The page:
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UBS Analysis: Efficiency and Solar Create 'Difficult Road' for Global Utility Sector in 2014

The financial services firm UBS is predicting a “difficult year ahead” for global investor-owned utilities.

In a recent research paper, UBS equities analysts outlined a combination of challenges for utilities: rising interest rates that will likely push investors toward higher-risk stocks and away from utility stocks, as well as the slowing demand for power worldwide.

The second issue is a structural one that will afflict utilities well beyond 2014. Through 2020, UBS analysts predict negative growth in Europe and Australia, zero growth in the U.S., and substantially slower growth in developing countries where new power supplies are being added most rapidly.

“We forecast year-on-year power demand growth to be negative in key developed markets in 2014 and beyond,” wrote the analysts. “Regulatory and consumer focus on energy efficiency initiatives will further erode the demand pie. Simultaneously, we expect renewables — especially solar and wind — to continue to gain competitiveness as cost structures improve, and renewables supply to further pressurize the demand curve and profitability of conventional generators.”

Aside from Indonesia, most key emerging markets will see considerable declines in electricity demand compared to traditional growth rates. A combination of emerging efficiency standards and increasing renewables deployment are causing the slowdown. However, UBS is still modestly bullish on these markets due to their overall growth potential, as the following chart indicates.

Two reports just released by the U.S. federal government echo the demand trends for developed markets outlined by UBS. 

On Friday, the Energy Information Administration reported that U.S. electricity sales have fallen in four out of the last five years, and will likely decline again in 2013. According to EIA, demand in the industrial sector continues to drop, while demand in the commercial and residential sectors remains flat. Meanwhile, utilities are set to spend $15.6 billion on efficiency programs by the end of the decade, with an increased focus on demand response.

Renewables also continue their strong ascendance in America, aided by flat demand. According to the latest figures from the Federal Energy Regulatory Commission, renewables provided 99 percent of all electricity generation capacity in October, and 100 percent in November.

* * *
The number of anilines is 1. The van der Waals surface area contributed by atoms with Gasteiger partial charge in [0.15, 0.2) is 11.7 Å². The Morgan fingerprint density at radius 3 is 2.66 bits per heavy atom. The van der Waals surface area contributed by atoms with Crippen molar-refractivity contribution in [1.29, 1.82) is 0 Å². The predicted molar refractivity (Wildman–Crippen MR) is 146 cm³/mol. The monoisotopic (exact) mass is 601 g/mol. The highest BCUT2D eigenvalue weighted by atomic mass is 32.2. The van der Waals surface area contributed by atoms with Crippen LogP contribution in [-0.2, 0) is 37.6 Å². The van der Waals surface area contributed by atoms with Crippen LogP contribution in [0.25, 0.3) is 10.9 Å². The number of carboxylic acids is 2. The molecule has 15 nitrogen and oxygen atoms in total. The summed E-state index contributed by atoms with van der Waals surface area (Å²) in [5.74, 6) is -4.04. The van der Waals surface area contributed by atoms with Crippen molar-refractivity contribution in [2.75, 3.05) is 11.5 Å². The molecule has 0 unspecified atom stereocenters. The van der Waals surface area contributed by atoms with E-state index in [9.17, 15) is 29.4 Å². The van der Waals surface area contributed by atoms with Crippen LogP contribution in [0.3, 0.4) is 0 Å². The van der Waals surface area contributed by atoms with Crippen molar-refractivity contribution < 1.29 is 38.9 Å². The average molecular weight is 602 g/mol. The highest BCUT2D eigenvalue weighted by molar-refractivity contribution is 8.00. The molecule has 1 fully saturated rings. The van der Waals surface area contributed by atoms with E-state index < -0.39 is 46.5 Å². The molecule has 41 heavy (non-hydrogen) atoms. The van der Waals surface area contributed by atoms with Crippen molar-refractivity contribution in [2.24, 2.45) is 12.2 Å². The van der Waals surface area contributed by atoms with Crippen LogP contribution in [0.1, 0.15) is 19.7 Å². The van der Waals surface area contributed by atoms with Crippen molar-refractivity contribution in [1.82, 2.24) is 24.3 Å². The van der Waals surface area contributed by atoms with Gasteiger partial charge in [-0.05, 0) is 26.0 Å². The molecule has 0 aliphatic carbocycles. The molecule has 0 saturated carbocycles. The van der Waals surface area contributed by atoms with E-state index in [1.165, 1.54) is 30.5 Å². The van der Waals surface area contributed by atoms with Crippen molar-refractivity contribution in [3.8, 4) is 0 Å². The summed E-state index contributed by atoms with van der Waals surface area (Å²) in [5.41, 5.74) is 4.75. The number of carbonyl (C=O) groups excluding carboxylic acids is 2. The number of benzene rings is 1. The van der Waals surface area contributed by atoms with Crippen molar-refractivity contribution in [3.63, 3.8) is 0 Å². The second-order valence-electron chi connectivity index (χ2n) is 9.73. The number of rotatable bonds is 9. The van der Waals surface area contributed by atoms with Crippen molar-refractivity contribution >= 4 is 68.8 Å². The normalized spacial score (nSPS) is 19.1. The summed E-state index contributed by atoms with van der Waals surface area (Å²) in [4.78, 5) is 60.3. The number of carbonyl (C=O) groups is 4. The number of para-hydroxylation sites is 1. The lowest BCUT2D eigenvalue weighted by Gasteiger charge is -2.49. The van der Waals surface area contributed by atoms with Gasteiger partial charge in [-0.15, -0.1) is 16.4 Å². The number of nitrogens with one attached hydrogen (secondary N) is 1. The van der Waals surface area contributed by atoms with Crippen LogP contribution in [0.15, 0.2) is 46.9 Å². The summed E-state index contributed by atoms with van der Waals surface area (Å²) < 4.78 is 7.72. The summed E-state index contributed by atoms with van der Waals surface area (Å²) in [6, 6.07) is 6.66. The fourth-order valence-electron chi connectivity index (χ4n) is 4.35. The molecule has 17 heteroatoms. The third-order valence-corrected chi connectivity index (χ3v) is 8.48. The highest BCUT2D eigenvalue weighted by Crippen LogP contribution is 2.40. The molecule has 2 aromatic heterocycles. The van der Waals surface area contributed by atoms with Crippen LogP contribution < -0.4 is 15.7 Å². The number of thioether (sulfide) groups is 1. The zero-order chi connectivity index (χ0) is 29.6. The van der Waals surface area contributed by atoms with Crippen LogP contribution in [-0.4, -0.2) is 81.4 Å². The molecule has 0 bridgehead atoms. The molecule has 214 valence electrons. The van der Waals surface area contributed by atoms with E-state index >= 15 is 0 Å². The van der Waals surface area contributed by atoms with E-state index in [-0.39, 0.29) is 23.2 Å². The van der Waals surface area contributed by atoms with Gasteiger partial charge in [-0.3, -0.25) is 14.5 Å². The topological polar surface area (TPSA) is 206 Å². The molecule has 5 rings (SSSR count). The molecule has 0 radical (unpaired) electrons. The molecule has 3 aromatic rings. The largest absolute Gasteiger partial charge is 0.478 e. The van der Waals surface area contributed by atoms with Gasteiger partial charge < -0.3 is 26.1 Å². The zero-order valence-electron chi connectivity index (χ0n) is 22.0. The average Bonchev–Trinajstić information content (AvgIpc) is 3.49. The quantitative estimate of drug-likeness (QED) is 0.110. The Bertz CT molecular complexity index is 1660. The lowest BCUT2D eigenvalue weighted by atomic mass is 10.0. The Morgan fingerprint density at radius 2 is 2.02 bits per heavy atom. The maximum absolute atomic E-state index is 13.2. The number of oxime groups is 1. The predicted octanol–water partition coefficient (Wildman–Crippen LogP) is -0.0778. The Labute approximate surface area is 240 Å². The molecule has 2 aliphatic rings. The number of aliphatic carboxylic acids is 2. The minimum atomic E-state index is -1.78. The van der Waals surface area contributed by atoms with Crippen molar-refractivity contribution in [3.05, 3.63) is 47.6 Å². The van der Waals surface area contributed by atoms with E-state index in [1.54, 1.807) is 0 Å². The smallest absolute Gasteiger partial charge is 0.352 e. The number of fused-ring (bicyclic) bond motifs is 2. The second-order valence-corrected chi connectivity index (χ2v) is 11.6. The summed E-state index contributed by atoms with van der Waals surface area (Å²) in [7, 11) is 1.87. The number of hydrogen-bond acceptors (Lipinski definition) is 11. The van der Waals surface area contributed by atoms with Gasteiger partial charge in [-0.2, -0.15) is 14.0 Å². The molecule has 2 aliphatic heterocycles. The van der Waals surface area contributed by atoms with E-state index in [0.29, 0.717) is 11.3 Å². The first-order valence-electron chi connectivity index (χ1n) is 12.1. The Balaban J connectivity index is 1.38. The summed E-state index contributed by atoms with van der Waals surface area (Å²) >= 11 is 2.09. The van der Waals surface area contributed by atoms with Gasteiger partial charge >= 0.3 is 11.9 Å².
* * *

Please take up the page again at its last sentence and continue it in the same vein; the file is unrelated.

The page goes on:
However, overall penetrations are still relatively low compared to Europe, and U.S. power providers have avoided many of the hardships that large European utilities have faced. Since 2008, the top twenty European utilities have lost half their value due to a confluence of conditions in deregulated markets: declining demand for electricity, an over-build of fossil plants, and slipping wholesale prices from renewables.

Along with efficiency, UBS predicts that distributed solar will have the most disruptive impact on utilities in the coming years — particularly in Europe.

“Over 2014, distributed, point-of-use solar should prove to be the most disruptive renewable technology. Distributed solar (rooftop solar panels at end-points of consumption) are becoming economical at a faster pace compared to utility-scale solar or wind installations,” concluded UBS. “In several liberalized power markets, rooftop solar panels are driving power prices at the margin; and given their zero marginal production costs, they are pushing thermal generation down the merit order.”

greentech mediaGreentech Media (GTM) produces industry-leading news, research, and conferences in the business-to-business greentech market. Our coverage areas include solar, smart grid, energy efficiency, wind, and other non-incumbent energy markets. For more information, visit: greentechmedia.com , follow us on twitter: @greentechmedia, or like us on Facebook: facebook.com/greentechmedia.

Stephen Lacey's picture

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Schalk Cloete's picture
Schalk Cloete on Dec 24, 2013 12:06 pm GMT